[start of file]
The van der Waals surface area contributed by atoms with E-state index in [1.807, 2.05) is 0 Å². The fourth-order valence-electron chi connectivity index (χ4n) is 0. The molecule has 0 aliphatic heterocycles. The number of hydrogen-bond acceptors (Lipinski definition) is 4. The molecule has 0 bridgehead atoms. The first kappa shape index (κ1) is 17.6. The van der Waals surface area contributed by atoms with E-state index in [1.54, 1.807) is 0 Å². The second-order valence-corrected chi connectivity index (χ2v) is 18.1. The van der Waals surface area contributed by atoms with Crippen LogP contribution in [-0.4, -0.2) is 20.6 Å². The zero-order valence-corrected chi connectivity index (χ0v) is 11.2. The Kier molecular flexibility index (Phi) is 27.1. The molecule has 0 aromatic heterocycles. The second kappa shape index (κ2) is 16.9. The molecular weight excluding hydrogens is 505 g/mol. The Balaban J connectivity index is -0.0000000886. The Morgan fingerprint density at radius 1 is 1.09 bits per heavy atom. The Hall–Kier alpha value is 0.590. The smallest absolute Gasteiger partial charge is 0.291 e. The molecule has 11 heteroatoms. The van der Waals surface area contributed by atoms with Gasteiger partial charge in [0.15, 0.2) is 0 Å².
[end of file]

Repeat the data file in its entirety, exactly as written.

The van der Waals surface area contributed by atoms with E-state index in [1.807, 2.05) is 0 Å². The fourth-order valence-electron chi connectivity index (χ4n) is 0. The molecule has 0 aliphatic heterocycles. The number of hydrogen-bond acceptors (Lipinski definition) is 4. The molecule has 0 bridgehead atoms. The first kappa shape index (κ1) is 17.6. The van der Waals surface area contributed by atoms with E-state index in [1.54, 1.807) is 0 Å². The second-order valence-corrected chi connectivity index (χ2v) is 18.1. The van der Waals surface area contributed by atoms with Crippen LogP contribution in [-0.4, -0.2) is 20.6 Å². The zero-order valence-corrected chi connectivity index (χ0v) is 11.2. The Kier molecular flexibility index (Phi) is 27.1. The molecule has 0 aromatic heterocycles. The second kappa shape index (κ2) is 16.9. The molecular weight excluding hydrogens is 505 g/mol. The Balaban J connectivity index is -0.0000000886. The Morgan fingerprint density at radius 1 is 1.09 bits per heavy atom. The Hall–Kier alpha value is 0.590. The smallest absolute Gasteiger partial charge is 0.291 e. The molecule has 11 heteroatoms. The van der Waals surface area contributed by atoms with Gasteiger partial charge in [0.15, 0.2) is 0 Å².